A grieving father facing the second anniversary of his son’s murder today described his torment after learning a police officer had shared pictures from the scene of the crime.
Adam Wilson died from a fatal knife wound at a house in Lostock Hall.
Jason Lobo, 46, who attended the scene, has been sacked from the force with immediate effect after a disciplinary hearing at the Best Western Hotel, Leyland, found nine allegations of sharing details and images from crime scenes amounted to gross misconduct.
Adam’s father Ray Wilson, 70, said: “How any human being could take pictures knowing a man was dead inside the house – well, I just can’t go there, I’ll cry.
“My son was 26, he was lying on a settee bleeding to death while he was taking pictures to impress people.
“It took 18 months for someone to come and see me and tell me the extent of what had gone on.
In short, I did what most police officers officers do on a daily basis when chatting to their wives, girlfriends, partners or very close personal friends.Mr Lobo
“They showed me a lot of A4 sheets with pictures on of the police cars and the police tape outside the house.
“He was making himself out to be Robocop.
“He said thing like: ‘This is what we have to do as a cop, it’s not very nice’.
“The thing that got me most was the text in which he named my son. They showed me three pages of text messages he had sent to women. I’m just gutted.”
Mr Lobo said: “These breaches involved me primarily chatting to my girlfriend and on two occasions other very close personal friends. These conversations took place on private messaging platforms and were never shared with any third parties.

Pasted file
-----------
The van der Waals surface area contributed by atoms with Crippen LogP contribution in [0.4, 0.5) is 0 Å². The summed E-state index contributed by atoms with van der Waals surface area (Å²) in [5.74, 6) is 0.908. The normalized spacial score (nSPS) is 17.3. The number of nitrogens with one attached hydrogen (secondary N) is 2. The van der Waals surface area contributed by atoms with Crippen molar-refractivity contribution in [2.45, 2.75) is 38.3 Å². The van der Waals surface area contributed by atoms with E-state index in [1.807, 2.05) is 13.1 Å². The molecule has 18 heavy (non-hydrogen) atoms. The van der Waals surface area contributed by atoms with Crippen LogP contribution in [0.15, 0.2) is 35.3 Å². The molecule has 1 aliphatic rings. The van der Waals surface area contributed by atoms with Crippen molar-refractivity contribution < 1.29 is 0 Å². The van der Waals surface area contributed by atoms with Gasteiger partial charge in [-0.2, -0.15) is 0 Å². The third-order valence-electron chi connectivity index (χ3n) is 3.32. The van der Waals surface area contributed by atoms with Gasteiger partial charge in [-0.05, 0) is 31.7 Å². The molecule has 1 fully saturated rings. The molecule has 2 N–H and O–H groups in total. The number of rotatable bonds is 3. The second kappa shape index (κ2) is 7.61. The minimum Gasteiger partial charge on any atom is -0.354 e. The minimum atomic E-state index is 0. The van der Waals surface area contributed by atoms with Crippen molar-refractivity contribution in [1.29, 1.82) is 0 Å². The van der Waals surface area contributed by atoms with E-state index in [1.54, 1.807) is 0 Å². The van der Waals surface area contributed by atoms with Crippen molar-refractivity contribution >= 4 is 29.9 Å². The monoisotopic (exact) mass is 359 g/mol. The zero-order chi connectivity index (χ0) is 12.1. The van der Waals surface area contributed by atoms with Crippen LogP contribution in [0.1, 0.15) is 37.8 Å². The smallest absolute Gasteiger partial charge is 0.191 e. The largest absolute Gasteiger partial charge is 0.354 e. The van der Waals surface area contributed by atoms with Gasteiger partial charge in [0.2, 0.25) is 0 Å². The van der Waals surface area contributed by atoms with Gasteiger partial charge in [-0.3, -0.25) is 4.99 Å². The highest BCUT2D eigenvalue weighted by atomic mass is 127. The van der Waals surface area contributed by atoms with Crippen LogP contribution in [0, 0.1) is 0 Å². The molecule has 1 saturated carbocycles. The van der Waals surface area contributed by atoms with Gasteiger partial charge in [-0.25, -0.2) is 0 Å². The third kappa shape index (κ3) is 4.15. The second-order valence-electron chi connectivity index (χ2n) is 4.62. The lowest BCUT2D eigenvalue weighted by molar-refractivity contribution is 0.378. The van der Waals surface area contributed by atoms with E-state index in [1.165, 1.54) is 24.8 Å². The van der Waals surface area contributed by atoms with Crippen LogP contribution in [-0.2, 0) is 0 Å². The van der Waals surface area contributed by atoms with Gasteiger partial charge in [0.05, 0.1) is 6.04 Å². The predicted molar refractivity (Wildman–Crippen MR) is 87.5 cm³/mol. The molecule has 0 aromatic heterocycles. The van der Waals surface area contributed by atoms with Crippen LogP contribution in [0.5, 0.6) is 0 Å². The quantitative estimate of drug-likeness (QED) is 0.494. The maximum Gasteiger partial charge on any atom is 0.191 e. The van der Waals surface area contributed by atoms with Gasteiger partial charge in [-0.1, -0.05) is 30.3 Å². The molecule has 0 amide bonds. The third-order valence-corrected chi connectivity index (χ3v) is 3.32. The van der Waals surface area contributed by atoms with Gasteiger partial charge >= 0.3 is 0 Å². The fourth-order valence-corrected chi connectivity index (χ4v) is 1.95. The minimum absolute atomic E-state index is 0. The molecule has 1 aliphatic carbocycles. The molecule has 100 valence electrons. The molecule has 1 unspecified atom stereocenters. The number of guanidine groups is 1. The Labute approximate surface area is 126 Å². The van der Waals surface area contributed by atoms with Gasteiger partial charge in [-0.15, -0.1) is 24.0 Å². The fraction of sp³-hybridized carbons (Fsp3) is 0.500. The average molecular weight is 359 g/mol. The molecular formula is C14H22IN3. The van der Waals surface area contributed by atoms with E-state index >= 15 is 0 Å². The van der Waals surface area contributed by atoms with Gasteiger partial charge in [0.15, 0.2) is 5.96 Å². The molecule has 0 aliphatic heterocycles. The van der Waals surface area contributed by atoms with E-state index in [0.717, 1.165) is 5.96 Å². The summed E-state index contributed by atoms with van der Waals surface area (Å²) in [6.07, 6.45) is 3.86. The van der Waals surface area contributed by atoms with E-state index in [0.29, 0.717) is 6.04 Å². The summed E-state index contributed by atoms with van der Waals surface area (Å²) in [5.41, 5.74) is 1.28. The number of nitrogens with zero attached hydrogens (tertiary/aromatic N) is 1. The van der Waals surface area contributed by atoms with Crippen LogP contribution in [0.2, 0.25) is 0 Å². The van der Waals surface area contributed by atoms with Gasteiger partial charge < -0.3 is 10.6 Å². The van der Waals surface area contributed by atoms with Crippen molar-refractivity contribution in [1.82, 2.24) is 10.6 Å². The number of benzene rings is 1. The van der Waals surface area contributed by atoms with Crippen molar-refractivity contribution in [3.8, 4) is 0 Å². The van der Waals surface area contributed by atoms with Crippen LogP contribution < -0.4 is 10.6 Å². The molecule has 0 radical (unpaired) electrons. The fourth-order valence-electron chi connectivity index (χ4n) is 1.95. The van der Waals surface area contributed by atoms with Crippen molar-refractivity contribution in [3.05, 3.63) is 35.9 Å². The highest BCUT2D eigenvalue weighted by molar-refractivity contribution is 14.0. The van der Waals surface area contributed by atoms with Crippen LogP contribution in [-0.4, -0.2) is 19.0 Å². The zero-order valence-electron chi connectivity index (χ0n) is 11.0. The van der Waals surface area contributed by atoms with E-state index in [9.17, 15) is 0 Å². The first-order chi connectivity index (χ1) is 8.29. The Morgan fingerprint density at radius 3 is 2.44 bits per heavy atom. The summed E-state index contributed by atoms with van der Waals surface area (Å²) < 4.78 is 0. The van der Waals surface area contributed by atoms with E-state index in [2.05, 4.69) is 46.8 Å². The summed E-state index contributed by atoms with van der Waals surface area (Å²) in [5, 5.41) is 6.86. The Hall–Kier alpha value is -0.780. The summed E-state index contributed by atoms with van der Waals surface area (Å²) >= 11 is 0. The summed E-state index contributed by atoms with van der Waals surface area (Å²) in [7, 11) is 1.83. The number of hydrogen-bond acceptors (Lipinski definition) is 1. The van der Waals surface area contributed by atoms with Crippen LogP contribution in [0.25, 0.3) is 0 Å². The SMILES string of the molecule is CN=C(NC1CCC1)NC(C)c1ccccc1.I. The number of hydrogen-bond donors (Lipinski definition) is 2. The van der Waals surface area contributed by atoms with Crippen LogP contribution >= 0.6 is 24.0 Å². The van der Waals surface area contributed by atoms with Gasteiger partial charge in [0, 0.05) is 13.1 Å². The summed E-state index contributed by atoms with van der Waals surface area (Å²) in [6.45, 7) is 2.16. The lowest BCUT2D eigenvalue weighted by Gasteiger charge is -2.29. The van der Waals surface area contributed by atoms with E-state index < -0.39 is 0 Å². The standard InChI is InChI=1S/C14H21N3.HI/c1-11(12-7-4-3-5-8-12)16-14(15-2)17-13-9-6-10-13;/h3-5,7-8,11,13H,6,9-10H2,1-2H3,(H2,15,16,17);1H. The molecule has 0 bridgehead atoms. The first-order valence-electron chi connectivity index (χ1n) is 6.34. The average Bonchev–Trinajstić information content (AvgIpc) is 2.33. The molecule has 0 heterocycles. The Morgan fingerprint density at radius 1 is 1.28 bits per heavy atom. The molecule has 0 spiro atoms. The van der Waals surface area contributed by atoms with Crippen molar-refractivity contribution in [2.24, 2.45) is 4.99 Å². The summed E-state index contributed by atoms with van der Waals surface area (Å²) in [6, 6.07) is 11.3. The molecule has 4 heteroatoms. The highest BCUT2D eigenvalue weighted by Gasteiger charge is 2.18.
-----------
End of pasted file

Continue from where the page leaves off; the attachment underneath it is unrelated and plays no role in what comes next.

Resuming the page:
“During the course of the nine conversations I spoke in general terms about what I was doing at work either after being asked by the other party or as part of a wider conversation.
“At no point during any of these discussions did I mention any person’s name, identify any specific location attended or any information which I considered to be confidential and not already within the public domain at that time.
“In short, I did what most police officers officers do on a daily basis when chatting to their wives, girlfriends, partners or very close personal friends.”
He added that the allegations only came to light when he broke up with his girlfriend.
In 2007 Lancashire Police settled out of court after Mr Lobo brought a claim against the force for racial discrimination.
It came after Lancashire Police spent £500,000 of taxpayers’ money to find that Mr Lobo, who is mixed-race, mistakenly over-claimed £90 expenses.
He was suspended from Lancashire Constabulary for three years on full pay while an investigation into his petrol expenses was carried out. He was cleared of any criminal wrongdoing at court, but the police force continued a year-long internal misconduct inquiry before he was allowed to return to work.
Mr Lobo has said that he is appealing against his sacking, telling the Evening Post that his request for a hearing from an independent Chief Constable was turned down.
A statement on Lancashire Police’s website said: “The Chief Constable, Steve Finnigan, found each of the nine allegations against PC Lobo proven and in breach of the Standards of Professional Behaviour in the areas of Honesty and Integrity; Authority, Respect and Courtesy; Duties & Responsibilities; Confidentiality and Discreditable Conduct.
“The allegations related to PC Lobo sending electronic communications to third parties which contained details and images of police incidents and commentary on those incidents.” A spokesman added: “All interested parties were spoken to.”
Lobo, who is from Blackburn, worked as a response officer in Preston and had also worked in Burnley, Colne and Haslingden. He competed for Great Britain in the 800m and represented England at the 1998 Commonwealth Games in Kuala Lumpur and Great Britain at the 1999 World Championships in Seville.